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Mixed emotions over Church

I have very mixed emotions on what the Church has been facing lately: the Catholic Bishops’ Conference of the Philippines’ pastoral letter, “Conquering Evil With Good” (1/28/19); the latest attack of President Duterte, “I’m telling you, the Church has to reform…” (PDI, 2/8/19); General Bato dela Rosa’s “I’m asking for forgiveness for all those killed in our war on drugs” (PDI, 2/7/19).

Who listened? Who read the pastoral letter? Have we come to a point where its proclamation hardly makes a ripple and its departure passes like a sigh? This one was painstakingly apologetic: to the faithful, by the bishops for taking so long to find their collective voice, for not being there for guidance and admitting their own need for it. It was a mea culpa asking for forgiveness for their “own share of failures and shortcomings”: for which “we bow in shame… and hold ourselves accountable.”

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What to do, then, in this “culture of violence” and “cycle of hate”? Take a stand and fight or take the high road? We learned “sublimation” and “supernatural” in school. In that spirit, I guess, the letter enjoined us to “silence and prayer.”

Still, we ask why the hierarchy is being conciliatory toward the President who has serially and virulently attacked the Church. Is it because he strikes back ad hominem, his favored argument? Twit him and he says “Why you!” and hurls the book at you. He’s a master of that kind of kill—talking person, not issue.

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The perfect time to go on attack mode was right after the apologetic pastoral and the Feb. 7 report of priests and bishops sexually abusing nuns; Mr. Duterte did. Ironically, he also took the moral high ground; this was his turn to advise that “… the Church has to reform….”

He said this not in his rambling, disjointed monotone but in the measured, emphatic style he used when he declared his muddled view: “You speak of human rights, I speak of human life.”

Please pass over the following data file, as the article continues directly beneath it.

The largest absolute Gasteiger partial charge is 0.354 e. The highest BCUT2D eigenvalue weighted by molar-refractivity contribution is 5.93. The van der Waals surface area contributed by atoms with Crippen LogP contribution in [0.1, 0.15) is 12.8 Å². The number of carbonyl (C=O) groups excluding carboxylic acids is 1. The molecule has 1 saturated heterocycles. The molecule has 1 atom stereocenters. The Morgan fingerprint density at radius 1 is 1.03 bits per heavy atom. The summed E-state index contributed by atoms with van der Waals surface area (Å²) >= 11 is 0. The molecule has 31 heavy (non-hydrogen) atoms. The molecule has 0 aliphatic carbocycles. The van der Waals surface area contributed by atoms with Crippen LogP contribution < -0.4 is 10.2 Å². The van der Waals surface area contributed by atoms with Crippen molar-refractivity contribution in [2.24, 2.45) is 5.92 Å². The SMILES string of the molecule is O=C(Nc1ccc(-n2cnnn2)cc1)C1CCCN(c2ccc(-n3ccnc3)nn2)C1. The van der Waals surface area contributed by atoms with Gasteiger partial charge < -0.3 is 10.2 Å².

Bato has a certain innocence that is easy to like. He weeps. He runs away from crackling firecrackers. He draws laughter on stage effortlessly. Despite his solid build (“bato”), he seems soft-hearted and simple.

But does he realize that his “Father, forgive me,” contradicts his President? Dare he admit that “tokhang” is wrong and by extension his President, too? If he is sincere, Bishop Broderick Pabillo said, “he should use his influence… to put an end to the killings.” Bishop Ruperto Santos, on the other hand, said it’s “just for publicity, just showmanship.” Bato is in a spot.

At this juncture, there’s a need for clarification. The “Church” is not only, nor essentially, the institution. Made clear by Vatican II, the Church is the “people of God,” us. “Where two or three are gathered,” there is Church. Where does the people of God figure in this scenario?

The people of God’s territory is public life, whose socio-economic-cultural AND political character they must watch and transform. Priest and prelate know that, but, alas, they have trained their working circles for a small world, the parish, humming with parish-centered activities and endless fund-raising. Try bringing them “out.”

Priests should reconcile their being both priest and citizen. Subscribing to “the battles that we fight are spiritual” can’t split them into two.

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Outside these snug circles are the huge circles where most people look on, glassy-eyed. Fr. Freddie Dulay hit the mark when he wrote: “The message was in the manger/ But the king and the priests missed the mark/ Herod was taken up with temple construction/ Annas and Caiphas with tithing and religion.”

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Asuncion David Maramba is a retired professor and book editor, a columnist since 1984 and contributor to the Inquirer since 1992.

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TAGS: Asuncion David Maramba, Bato dela Rosa, Catholic Church, Church reforms, Inquirer Commentary, Rodrigo Duterte, Ronald dela Rosa
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